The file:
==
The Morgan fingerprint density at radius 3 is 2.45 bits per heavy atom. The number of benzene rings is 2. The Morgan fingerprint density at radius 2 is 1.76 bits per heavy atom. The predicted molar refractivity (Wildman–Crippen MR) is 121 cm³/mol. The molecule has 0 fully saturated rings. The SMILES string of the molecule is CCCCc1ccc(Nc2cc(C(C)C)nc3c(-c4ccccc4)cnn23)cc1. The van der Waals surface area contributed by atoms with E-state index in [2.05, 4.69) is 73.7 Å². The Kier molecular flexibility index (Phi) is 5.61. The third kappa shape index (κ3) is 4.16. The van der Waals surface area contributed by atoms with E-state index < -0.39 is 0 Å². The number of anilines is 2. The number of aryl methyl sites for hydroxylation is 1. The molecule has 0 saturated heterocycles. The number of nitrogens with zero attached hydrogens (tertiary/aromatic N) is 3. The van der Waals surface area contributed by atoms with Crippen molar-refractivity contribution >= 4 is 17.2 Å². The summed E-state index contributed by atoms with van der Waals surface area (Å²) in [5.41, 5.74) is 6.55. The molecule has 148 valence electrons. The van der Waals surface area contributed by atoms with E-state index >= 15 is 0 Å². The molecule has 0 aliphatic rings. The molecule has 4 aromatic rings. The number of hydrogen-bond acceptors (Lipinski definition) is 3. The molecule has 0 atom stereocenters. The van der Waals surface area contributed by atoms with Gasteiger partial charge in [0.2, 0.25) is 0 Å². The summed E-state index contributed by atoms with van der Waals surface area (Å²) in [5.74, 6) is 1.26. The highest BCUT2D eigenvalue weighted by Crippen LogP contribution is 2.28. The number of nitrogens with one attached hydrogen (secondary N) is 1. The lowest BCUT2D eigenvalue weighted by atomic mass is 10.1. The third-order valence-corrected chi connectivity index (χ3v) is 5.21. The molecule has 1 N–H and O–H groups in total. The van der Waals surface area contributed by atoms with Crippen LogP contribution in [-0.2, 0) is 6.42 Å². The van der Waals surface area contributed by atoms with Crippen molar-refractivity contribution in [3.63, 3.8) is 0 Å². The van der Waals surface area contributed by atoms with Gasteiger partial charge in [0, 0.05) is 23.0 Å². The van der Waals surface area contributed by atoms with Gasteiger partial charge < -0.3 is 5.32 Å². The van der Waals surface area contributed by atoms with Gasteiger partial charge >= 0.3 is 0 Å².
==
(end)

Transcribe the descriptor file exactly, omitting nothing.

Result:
The Morgan fingerprint density at radius 3 is 2.45 bits per heavy atom. The number of benzene rings is 2. The Morgan fingerprint density at radius 2 is 1.76 bits per heavy atom. The predicted molar refractivity (Wildman–Crippen MR) is 121 cm³/mol. The molecule has 0 fully saturated rings. The SMILES string of the molecule is CCCCc1ccc(Nc2cc(C(C)C)nc3c(-c4ccccc4)cnn23)cc1. The van der Waals surface area contributed by atoms with E-state index in [2.05, 4.69) is 73.7 Å². The Kier molecular flexibility index (Phi) is 5.61. The third kappa shape index (κ3) is 4.16. The van der Waals surface area contributed by atoms with E-state index < -0.39 is 0 Å². The number of anilines is 2. The number of aryl methyl sites for hydroxylation is 1. The molecule has 0 saturated heterocycles. The number of nitrogens with zero attached hydrogens (tertiary/aromatic N) is 3. The van der Waals surface area contributed by atoms with Crippen molar-refractivity contribution >= 4 is 17.2 Å². The summed E-state index contributed by atoms with van der Waals surface area (Å²) in [5.41, 5.74) is 6.55. The molecule has 148 valence electrons. The van der Waals surface area contributed by atoms with E-state index >= 15 is 0 Å². The molecule has 0 aliphatic rings. The molecule has 4 aromatic rings. The number of hydrogen-bond acceptors (Lipinski definition) is 3. The molecule has 0 atom stereocenters. The van der Waals surface area contributed by atoms with Gasteiger partial charge in [0.2, 0.25) is 0 Å². The summed E-state index contributed by atoms with van der Waals surface area (Å²) in [5.74, 6) is 1.26. The highest BCUT2D eigenvalue weighted by Crippen LogP contribution is 2.28. The number of nitrogens with one attached hydrogen (secondary N) is 1. The lowest BCUT2D eigenvalue weighted by atomic mass is 10.1. The third-order valence-corrected chi connectivity index (χ3v) is 5.21. The molecule has 1 N–H and O–H groups in total. The van der Waals surface area contributed by atoms with Crippen LogP contribution in [-0.2, 0) is 6.42 Å². The van der Waals surface area contributed by atoms with Crippen molar-refractivity contribution in [3.63, 3.8) is 0 Å². The van der Waals surface area contributed by atoms with Gasteiger partial charge in [0, 0.05) is 23.0 Å². The van der Waals surface area contributed by atoms with Gasteiger partial charge < -0.3 is 5.32 Å². The van der Waals surface area contributed by atoms with Gasteiger partial charge >= 0.3 is 0 Å².